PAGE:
What is Paralytic Shellfish Poisoning?

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  • Written By: Mary McMahon
  • Edited By: Bronwyn Harris
  • Last Modified Date: 23 November 2019
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Paralytic Shellfish Poisoning (PSP) is a serious medical condition caused by the ingestion of saxotoxin, a toxin produced by certain dinoflagellates which are especially abundant during periods of algal bloom known as red tides. This condition cannot be cured, but it can sometimes be managed with the assistance of supportive therapy which can increase the possibility of recovery. In people who are older or immunocompromised, the risk of death from Paralytic Shellfish Poisoning is greatly increased.

The dinoflagellates responsible for PSP are especially abundant during red tides because they feed on the algae which proliferate during a red tide. If the algae bloom is pushed into shore, the dinoflagellates can be broken open in the surf, releasing their saxotoxin into the water. When filter feeders like mollusks ingest the saxotoxin, they sequester it in their bodies, which means that when another organism eats the shellfish, it also ingests the toxin.


Bivalves like oysters, clams, and mussels are especially dangerous during a red tide. However, the guts of crustaceans like crabs and lobsters can also be dangerous. When humans ingest enough saxotoxin, symptoms set in within two hours, and often as quickly as 30 minutes; if the symptoms of Paralytic Shellfish Poisoning do emerge, prompt medical attention is strongly recommended. Leftover shellfish, if there is any, should be taken to the hospital with the victim if requested, and otherwise discarded; the toxin cannot be destroyed through freezing or heat, so the seafood is not safe to eat.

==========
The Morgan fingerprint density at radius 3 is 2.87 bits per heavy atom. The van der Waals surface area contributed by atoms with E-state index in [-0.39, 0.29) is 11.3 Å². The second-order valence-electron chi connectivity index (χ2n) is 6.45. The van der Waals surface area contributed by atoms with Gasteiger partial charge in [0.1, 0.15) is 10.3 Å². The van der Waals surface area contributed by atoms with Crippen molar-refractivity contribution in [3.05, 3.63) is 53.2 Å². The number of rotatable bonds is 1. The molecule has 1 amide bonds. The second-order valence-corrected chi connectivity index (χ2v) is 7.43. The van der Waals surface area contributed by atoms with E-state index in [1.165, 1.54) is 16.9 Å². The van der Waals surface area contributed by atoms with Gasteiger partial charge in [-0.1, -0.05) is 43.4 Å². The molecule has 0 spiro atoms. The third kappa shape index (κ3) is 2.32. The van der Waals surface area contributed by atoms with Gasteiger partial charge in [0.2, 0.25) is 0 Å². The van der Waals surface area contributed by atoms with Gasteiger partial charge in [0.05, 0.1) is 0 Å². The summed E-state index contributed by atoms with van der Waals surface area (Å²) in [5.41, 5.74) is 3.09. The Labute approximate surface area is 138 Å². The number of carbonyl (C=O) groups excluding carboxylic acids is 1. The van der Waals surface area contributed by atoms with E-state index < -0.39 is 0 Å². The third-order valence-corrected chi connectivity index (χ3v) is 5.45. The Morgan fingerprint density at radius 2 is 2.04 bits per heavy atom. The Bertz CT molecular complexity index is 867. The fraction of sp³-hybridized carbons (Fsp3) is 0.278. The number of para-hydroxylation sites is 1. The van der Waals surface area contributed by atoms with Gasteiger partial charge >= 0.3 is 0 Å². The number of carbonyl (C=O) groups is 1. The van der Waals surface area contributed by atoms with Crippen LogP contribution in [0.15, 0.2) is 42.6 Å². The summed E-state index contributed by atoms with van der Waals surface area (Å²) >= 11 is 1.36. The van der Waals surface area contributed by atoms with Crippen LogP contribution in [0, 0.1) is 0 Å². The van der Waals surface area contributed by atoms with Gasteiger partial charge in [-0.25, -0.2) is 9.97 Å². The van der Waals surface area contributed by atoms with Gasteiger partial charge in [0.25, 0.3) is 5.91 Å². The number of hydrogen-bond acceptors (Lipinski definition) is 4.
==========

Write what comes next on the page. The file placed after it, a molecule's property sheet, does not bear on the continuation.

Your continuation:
Typically, the first sign is gastrointestinal distress, such as vomiting, nausea, cramps, and diarrhea. Neurological symptoms like slurred speech, difficulty walking, lack of coordination, a tingling or burning sensation, and dizziness follow shortly thereafter. When someone starts to experience shortness of breath, it indicates that the toxin has started to affect the muscles which help people to breathe, and the Paralytic Shellfish Poisoning has gotten extremely serious.

Fortunately, a number of measures are in place to protect consumers from Paralytic Shellfish Poisoning. During periods of red tide, the harvest of crustaceans and mollusks is usually banned, and it will not resume until ample testing has concluded that the seafood is safe again. When a red tide warning is in effect, signs are often posted at beaches to alert people to the fact, and notices may be aired on the radio or published in the newspaper as well to ensure that everyone is aware of the situation.


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Post 2

For those who are allergic to shellfish, I'm sure that they wouldn't have to worry about getting poisoning, since they're not allowed to eat it either way. However, it's good to know that others are becoming aware of this. Not only does the article help in this situation, but considering how red tide warnings are always issued, it's certainly a step in the right direction. Between the risk you can get from eating undercooked oysters, and the critical medical conditions you can obtain from eating fish during the tide, shellfish is one of those foods you always have to be on the lookout for.

Post 1

Wow, I didn't know that there was more than one way to get food poisoning from shellfish, as I thought that all you had to do was cook it thoroughly. This is one reason why shellfish can be so dangerous. Not only do you have to make sure it's cooked all the way, but even more so, leaving it sitting out can cause some serious bacterial problems.

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